who is truly practicing ipm?

James Cormier

LawnSite Bronze Member
Location
Ma
In your world, no its not


My world I am using one of the safest products avaible for a very common problem that would require using a far worst product ( dylox ) if the grubs did infest the lawn. So I would say yes, this is a perfect example of IPM,

Now if its a shaddy lawn that thin, I would not apply merit.

I think your source is just trying to get you all worked up......isnt Ric's wife a employee there? :)
 
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bobbygedd

LawnSite Fanatic
Location
NJ
a hah, so, u think slick ric is behind this? i shoulda known, it's always the quiet ones we have to watch out for. james, look at what you wrote:" if the grubs infest the lawn." that's a big IF james, you can't positively identify an "if"
 

James Cormier

LawnSite Bronze Member
Location
Ma
No, but I can make a educated guess to determine that could be a problem, In my case my 19 years working in this field I think I can do that.

That may not be a good enough answer for "your source"

But I question weather or not this is a real problem to worry about. Tomorrow I will call Malcap ( mass association of lawn care professionals ) and ask them if they think this is a legit concern, MY educated guess is its not
 
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bobbygedd

LawnSite Fanatic
Location
NJ
james, i hope it's all talk, this would wipe me out. not that i'm makin a million $$$ in pests, but i planned on growing
 

James Cormier

LawnSite Bronze Member
Location
Ma
I remember back in 87 when 20/20 did their story on Lawn chemicals....I thought my god this business is done, but once the truth came out and the dust settled and people started using commen sense people relized there is no safer way to have pesticedes applied then by a licence pro that reads the labels and follows basic guide lines that state dep's provide.

All in all I think your source, is full of crap and just trying to get your feathers ruffled
 

James Cormier

LawnSite Bronze Member
Location
Ma
I remember back in 87 when 20/20 did their story on Lawn chemicals....I thought my god this business is done, but once the truth came out and the dust settled and people started using commen sense people relized there is no safer way to have pesticedes applied then by a licence pro that reads the labels and follows basic guide lines that state dep's provide.

All in all I think your source, is full of crap and just trying to get your feathers ruffled
 

PaulJ

LawnSite Bronze Member
Location
Columbus, NE
I think of IPM as a combination of culteral practices and chemical and maechanical control. Anytime one takes into account that you don't want to put out chemicals you don't need, you are in the spirit of ipm to some extent . that's hwy I don't blaket spray every yard for weeds. That's why I dont put grub control on unless the client requests it. (it is not a part of my standard program) I don't take Ipm to 100% but I do keep it in mind.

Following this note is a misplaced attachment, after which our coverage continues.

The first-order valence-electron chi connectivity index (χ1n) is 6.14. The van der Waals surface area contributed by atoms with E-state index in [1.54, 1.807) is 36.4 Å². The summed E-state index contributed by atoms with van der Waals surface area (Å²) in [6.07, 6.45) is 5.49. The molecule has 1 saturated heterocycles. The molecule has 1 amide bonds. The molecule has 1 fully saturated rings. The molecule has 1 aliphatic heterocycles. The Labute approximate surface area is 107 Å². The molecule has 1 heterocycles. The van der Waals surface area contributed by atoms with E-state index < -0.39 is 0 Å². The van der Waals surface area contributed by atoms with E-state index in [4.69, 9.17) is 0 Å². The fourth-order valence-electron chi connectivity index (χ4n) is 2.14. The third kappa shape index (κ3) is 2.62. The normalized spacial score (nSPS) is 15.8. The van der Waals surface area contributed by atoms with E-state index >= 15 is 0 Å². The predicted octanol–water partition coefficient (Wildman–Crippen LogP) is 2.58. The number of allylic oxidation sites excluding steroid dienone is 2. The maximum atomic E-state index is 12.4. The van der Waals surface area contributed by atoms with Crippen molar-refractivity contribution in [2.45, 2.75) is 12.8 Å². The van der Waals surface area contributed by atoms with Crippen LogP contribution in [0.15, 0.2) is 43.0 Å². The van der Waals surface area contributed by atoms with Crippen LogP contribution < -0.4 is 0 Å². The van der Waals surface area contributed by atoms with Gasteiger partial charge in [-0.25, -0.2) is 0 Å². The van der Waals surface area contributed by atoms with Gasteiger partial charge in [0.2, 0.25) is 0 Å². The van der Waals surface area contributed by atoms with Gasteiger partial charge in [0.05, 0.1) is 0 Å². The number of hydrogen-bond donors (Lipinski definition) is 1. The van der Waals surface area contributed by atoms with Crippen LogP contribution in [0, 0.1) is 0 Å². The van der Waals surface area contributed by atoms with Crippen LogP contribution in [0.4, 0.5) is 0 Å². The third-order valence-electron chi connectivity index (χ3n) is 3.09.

Here's some good reading on IPM

http://entomology.unl.edu/lgh/ent806/lecture24_ ipm_and_thresholds.htm
 

Tscape

LawnSite Bronze Member
Location
Pinckney, MI
I didn't think I liked the way this thread was sounding at the start. It has already been said: we all practice IPM and none of us do. The real world dictates practices.
 

turfsolutions

LawnSite Senior Member
Location
southeast Pa.
My 3 cents:


In response to Merit aps. I was told at a educational seminar several years ago that Merit was 1/8 the toxicity of Dylox and most other post control products. So if you put down Merit for 8 years, it equals one application of Dylox. You could risk it and go every other year with Merit and you have cut your pesticide use for grubs in half (toxicity wise) - IPM??

IPM also depends of the customer. I have a few customers with drop dead gorgeus lawns and if they see one weed they are emailing me. Tough to practice IPM in these cases.

I do feel I practice IPM. I Soil test 80% of properties that I do. I apply granular organic based fert. I only blanket spray lawns when needed and spot treat the rest. I am trying out an all natural biological fungicide this year which will cut my chem. fungicide use in half. I aerate most properties once a year, cut with sharp blades keeping as much as possible to the 1/3 rule. I inform my customers about proper watering.

In my opinion, the first step in future regulations should be to ban over the counter pesticide sales to home owners. Liscensed applicators only. I see 100 times the mistakes done by homeowners who don't even take the time to read the damn label. A fine example: how many of you guys have seen a homeowner spray what they thought was a selective herb. on their lawns only to find out 7 days later that it was a non selective herb. My brother in law was putting down merit the day after it had rained 2 inches. It would be a win win situation for us lco's and the environment.
 

Project Earth LLC.

LawnSite Member
Location
New Jersey
I didnt read all the posts here, but I see who started this (Bobby). And once again, I dont think the people responding to Bobby understand what it is like in NJ. NJ has *SERIOUS* environmental problems and the NJ DEP has really gotten out of control the last few years, and doesnt seem to be slowing down at all. I understand why Bobby posted on IPM, because he lives in NJ and NJ is going nuts promoting and trying to enforce it.

So like he said, when the day comes that you started to get fined out the a$s for not practicing it, what happens?? Do prices get so far out of control that the industry dies? Are *YOU* going to test soil, monitor properties, try natural means of pest prevention for "$29. an application"?

-JC


-JC
 

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